The Women Who Sculpted Scotland’s Public Art (Who I Hadn’t Heard Of Before This Week)

One of my favourite things about public art is discovering the artist (and story) behind pieces you’ve been walking past your entire life. As my interest in sculpture has deepened so too has my curiosity. Here are five Scottish female sculptors whose names I learnt this week.

Hannah Frank, b. 1908

Hannah Frank was an artist and illustrator who was influenced by the Glasgow strand of the Art Nouveau and Arts & Crafts movements. Her sculptures often feature women with elongated limbs and small, hard breasts. Many of her works lack proper titles, instead being identifiable by descriptions such as ‘Reclining Figure’, ‘Double Figure’, ‘Reclining Woman’ or ‘Head’. There’s a simple elegance to her work, best exemplified by ‘Woman With Bird, 1955’ below.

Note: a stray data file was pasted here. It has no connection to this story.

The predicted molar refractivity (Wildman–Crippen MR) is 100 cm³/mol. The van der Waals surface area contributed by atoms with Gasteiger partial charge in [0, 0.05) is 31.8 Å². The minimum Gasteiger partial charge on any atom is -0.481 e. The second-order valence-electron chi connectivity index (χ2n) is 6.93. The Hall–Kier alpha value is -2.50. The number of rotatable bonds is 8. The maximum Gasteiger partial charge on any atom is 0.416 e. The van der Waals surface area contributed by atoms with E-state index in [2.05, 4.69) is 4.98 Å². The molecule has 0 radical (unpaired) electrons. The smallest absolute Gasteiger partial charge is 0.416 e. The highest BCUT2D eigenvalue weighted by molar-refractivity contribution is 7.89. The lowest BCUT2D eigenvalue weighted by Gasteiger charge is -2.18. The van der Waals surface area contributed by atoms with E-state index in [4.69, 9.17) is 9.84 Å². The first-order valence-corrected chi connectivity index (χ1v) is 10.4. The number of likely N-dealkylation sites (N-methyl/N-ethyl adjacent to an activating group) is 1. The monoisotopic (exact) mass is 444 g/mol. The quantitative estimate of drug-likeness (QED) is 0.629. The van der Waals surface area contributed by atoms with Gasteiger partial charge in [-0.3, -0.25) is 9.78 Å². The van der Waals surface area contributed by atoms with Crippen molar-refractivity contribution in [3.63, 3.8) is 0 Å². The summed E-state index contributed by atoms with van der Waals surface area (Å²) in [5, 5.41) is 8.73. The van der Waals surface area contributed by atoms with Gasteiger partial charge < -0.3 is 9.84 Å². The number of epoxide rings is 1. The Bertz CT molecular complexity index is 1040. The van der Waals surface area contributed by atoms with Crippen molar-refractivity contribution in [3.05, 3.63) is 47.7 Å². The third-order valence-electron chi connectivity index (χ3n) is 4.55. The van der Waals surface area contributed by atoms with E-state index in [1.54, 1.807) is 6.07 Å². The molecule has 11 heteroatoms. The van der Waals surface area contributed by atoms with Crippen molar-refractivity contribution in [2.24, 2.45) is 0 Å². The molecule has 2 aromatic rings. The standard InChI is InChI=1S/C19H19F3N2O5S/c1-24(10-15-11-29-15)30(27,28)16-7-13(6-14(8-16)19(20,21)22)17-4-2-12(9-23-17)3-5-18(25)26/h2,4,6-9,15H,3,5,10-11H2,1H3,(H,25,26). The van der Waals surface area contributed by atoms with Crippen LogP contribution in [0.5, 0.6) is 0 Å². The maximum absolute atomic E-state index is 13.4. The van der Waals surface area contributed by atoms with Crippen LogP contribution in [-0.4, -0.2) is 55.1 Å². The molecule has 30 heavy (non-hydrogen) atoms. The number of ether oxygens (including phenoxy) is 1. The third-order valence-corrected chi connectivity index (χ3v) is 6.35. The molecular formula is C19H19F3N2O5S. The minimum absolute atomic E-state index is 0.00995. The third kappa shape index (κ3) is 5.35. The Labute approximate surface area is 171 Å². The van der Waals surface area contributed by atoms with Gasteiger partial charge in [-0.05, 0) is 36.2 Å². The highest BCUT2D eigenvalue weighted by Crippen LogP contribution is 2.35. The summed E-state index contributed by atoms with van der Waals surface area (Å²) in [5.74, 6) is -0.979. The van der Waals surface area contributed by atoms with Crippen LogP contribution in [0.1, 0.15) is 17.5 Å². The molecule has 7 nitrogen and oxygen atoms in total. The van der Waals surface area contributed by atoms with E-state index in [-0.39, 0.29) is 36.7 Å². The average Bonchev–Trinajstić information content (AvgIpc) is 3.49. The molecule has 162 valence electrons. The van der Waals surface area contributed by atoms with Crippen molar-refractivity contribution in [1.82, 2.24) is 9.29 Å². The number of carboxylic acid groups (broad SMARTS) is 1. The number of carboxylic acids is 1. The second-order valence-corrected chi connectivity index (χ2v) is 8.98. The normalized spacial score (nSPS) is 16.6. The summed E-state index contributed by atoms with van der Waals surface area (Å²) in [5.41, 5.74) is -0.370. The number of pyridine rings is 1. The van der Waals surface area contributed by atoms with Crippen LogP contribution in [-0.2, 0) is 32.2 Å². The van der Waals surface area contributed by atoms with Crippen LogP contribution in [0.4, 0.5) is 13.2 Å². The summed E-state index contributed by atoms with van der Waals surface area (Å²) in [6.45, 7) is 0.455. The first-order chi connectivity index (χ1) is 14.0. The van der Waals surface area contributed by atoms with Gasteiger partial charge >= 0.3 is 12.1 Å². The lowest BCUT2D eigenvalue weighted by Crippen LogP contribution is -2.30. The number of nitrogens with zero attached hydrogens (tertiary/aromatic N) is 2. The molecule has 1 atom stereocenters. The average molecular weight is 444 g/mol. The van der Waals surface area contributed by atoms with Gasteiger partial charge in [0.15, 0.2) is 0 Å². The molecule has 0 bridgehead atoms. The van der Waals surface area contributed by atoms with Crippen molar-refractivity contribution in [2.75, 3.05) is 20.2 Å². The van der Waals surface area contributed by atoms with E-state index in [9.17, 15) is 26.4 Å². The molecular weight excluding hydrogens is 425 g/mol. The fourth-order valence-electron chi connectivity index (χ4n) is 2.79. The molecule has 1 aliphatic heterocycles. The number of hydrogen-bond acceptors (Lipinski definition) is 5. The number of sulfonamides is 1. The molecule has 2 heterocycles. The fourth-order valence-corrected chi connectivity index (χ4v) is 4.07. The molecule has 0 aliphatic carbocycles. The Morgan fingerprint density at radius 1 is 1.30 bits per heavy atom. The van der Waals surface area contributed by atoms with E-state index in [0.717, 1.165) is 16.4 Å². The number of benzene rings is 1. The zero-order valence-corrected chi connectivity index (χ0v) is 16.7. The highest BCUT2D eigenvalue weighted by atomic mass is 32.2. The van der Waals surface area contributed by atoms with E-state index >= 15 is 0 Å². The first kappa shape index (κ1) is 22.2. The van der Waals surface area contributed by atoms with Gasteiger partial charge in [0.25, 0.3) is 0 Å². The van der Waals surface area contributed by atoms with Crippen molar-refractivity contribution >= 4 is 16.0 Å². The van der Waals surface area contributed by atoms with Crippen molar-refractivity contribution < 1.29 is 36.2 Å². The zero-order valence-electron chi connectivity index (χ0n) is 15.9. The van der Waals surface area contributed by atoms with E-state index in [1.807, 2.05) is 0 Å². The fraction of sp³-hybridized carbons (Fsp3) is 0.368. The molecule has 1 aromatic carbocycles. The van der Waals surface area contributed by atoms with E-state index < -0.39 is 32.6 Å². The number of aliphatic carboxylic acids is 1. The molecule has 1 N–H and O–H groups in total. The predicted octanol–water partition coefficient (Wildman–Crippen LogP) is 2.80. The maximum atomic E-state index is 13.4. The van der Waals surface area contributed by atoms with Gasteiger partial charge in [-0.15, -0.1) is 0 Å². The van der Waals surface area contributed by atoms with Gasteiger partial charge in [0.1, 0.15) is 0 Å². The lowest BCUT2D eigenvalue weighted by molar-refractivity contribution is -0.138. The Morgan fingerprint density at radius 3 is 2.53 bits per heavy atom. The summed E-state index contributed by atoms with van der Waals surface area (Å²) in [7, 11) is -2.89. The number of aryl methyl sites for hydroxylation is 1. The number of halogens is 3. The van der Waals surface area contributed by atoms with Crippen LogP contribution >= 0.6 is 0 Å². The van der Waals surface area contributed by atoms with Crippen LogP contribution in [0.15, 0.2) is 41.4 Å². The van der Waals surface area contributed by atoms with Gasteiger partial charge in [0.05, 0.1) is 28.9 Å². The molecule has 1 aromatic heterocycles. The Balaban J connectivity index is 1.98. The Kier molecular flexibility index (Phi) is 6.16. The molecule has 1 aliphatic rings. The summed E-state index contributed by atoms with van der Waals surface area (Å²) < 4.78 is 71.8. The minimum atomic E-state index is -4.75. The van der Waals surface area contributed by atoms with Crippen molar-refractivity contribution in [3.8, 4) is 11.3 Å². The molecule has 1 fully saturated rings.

Greyscale. A small bronze sculpture of a woman holding a bird above her head. She sits cross-legged, gazing towards the bird whose wings are opening in flight. The sculpture is simplified, the woman is bald and her figure is elongated. The piece is peaceful and hopeful.
Hannah Frank, ‘Woman With Bird, 1995’

Ann Henderson, b. 1921

Ann Henderson was born in Thurso, Caithness, the most northernly town in mainland Scotland. Her work, most of which is largely forgotten, blends everyday scenes of Scottish crofting life with a sophisticated attention to form that tetters on the edge of abstraction. This is seen in pieces like ‘Man With Sheep’ on Channel Street in Galashiels, which shows a blocky farmer carrying a sheep, and ‘Hen Wife’ which depicts an older women holding a hen and looking somewhat longsuffering. One of the loveliest is the untitled piece below of a figure hunched over their own knees – all smooth lines and resignation.